Module UXS-1004:
History of Journal & Pub Sph.

Module Facts

Run by School of Music and Media

20 Credits or 10 ECTS Credits

Semester 2

Organiser: Prof Vian Bakir

Overall aims and purpose

This module critically examines the development of the public sphere and core journalistic ideals, forms and practices over time, from the perspective of critical theorists, historians, political-economists and sociologists. Students will gain insights into how these journalistic ideals, forms and practices emerged; the extent to which they have been compromised by the forces of professionalism, propaganda, public relations, interest groups, neo-liberalism and market pressures; and the consequences for our trust in journalism. The time period to be examined will be mid 18th century to the current day.

Course content

This course starts by presenting and critiquing Jurgen Habermas’ ideal of the public sphere. It then examines the various forces that he suggests constitute the public sphere’s corruption – namely the forces of propaganda, public relations, interest groups, neo-liberalism and market pressures. Taking a range of analytical perspectives (critical-theoretical, historical, political-economic and sociological) the rise of market-driven journalism will be examined, as will journalism’s struggle to establish its independence from the state and the state’s consequent attempts at manipulation and censorship. Throughout, a range of journalistic ideals, forms and practices, such as the radical press, objective journalism and investigative journalism, will be critically analysed and evaluated.

Assessment Criteria

You will be assessed on:  Ability to identify and accurately assemble relevant material (Make sure you get your facts right).  Level of conceptual analysis of relevant issues (You should aim to provide concise and relevant description, leading to a logical analysis).  Clarity of argument (You should aim for a strong and clear argument, rather than an assortment of loosely related paragraphs).  Diversity of sources (NB You MUST read beyond the lecture notes! Your sources should consist of a range of academic sources, drawn from this Module Guide).  Presentation of ideas and information (including referencing and bibliography, spelling and grammar).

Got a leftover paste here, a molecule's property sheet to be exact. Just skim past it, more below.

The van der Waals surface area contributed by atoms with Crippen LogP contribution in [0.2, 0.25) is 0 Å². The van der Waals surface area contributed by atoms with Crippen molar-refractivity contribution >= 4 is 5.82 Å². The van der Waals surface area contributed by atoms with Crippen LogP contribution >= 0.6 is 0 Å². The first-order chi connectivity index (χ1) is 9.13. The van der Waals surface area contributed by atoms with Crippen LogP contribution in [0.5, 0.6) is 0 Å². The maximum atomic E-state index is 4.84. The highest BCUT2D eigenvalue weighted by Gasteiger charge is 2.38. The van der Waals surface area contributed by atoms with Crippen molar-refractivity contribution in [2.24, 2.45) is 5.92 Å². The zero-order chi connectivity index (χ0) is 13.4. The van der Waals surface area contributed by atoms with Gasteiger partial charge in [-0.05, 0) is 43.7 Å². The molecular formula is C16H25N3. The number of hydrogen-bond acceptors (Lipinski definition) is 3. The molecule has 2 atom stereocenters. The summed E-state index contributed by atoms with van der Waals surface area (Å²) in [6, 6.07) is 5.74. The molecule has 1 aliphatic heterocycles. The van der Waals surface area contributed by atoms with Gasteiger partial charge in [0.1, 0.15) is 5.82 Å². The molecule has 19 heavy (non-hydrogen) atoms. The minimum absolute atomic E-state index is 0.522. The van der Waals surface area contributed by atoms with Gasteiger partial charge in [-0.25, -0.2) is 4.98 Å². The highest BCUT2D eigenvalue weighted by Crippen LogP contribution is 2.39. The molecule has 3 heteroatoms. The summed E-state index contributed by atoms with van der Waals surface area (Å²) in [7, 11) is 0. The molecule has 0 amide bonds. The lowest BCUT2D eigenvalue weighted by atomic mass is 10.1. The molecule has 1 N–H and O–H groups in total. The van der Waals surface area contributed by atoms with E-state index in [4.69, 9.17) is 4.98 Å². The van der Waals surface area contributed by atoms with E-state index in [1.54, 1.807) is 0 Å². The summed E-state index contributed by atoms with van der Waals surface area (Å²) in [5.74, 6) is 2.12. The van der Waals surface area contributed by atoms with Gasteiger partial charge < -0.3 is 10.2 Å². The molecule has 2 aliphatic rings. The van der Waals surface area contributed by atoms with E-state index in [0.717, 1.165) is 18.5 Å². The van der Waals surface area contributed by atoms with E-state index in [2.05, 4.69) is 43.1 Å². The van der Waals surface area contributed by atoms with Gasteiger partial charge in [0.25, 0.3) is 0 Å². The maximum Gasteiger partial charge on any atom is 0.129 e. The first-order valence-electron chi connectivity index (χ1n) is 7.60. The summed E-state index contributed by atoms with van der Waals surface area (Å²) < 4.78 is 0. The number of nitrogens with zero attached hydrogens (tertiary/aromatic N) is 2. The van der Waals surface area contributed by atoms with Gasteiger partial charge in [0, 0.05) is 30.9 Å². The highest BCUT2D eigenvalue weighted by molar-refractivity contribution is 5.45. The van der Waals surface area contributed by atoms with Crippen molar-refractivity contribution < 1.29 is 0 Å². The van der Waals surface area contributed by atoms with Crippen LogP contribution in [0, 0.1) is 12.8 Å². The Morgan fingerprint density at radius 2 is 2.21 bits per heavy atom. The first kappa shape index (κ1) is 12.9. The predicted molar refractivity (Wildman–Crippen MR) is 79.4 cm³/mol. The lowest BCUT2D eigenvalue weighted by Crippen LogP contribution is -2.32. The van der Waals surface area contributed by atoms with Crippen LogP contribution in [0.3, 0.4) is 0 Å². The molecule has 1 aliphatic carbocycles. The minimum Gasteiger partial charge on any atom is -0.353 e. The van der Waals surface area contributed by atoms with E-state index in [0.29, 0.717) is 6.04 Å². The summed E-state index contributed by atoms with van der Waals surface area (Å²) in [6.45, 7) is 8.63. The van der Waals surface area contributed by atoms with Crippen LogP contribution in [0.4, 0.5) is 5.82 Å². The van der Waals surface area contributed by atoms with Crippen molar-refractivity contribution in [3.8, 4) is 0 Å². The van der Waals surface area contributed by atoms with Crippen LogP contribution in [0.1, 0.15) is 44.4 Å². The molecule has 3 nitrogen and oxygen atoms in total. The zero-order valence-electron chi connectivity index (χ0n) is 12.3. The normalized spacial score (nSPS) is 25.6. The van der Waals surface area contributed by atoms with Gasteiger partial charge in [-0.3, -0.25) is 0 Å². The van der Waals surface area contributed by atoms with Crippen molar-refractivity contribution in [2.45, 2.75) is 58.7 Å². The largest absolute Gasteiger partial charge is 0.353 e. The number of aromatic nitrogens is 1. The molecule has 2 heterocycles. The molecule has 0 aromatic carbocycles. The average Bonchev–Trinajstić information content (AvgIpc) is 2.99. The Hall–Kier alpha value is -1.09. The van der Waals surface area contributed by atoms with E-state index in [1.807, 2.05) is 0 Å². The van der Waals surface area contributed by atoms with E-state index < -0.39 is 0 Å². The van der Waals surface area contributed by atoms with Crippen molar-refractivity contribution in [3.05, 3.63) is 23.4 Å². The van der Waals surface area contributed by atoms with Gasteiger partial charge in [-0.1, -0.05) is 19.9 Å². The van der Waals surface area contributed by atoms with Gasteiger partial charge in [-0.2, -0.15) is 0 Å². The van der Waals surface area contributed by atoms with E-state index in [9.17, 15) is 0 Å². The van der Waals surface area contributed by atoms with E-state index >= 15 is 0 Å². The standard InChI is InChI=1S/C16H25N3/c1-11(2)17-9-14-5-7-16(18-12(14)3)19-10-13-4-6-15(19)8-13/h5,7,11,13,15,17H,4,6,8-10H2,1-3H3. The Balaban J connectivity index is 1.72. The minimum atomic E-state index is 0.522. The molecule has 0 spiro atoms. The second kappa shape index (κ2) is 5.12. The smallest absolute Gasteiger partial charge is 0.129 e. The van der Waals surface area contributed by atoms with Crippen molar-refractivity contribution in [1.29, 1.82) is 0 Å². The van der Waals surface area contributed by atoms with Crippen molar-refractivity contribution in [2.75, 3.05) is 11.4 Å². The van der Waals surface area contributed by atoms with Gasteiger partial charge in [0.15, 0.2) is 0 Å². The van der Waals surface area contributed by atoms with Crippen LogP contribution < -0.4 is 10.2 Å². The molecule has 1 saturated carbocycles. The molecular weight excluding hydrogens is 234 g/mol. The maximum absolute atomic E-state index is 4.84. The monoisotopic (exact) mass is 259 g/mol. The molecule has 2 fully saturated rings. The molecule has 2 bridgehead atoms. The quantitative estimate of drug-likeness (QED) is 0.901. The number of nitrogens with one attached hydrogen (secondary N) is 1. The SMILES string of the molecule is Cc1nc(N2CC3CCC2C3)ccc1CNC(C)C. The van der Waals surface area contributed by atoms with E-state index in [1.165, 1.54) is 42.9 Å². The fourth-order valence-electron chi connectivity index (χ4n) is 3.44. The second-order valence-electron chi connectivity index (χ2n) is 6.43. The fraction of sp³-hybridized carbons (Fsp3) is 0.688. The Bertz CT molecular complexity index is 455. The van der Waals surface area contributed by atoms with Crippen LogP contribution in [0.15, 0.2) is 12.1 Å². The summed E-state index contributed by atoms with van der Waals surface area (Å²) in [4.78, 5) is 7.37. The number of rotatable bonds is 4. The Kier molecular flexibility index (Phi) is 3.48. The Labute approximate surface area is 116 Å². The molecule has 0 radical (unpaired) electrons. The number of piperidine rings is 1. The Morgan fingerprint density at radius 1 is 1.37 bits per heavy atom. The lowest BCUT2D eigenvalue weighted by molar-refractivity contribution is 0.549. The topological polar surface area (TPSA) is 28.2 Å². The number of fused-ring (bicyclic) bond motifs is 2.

threshold

D:

  • Knowledge of key areas/principles only
  • Weaknesses in understanding of main areas
  • Limited evidence of background study
  • Answer only poorly focussed on question and with some irrelevant material and poor structure
  • Arguments presented but lack coherence
  • Several factual/computational errors
  • No original interpretation
  • Only major links between topics are described
  • Limited problem solving
  • Many weaknesses in presentation and accuracy

excellent

A:

  • Comprehensive knowledge
  • Detailed understanding
  • Extensive background study
  • Highly focussed answer and well structured
  • Logically presented and defended arguments
  • No factual/computational errors
  • Original interpretation
  • New links between topics are developed
  • New approach to a problem
  • Excellent presentation with very accurate communication

good

B: Very Good

  • Strong knowledge
  • Understands most but not all
  • Evidence of background study
  • Focussed answer with good structure
  • Arguments presented coherently
  • Mostly free of factual and computational errors
  • Some limited original interpretation
  • Well known links between topics are described
  • Problems addressed by existing methods/approaches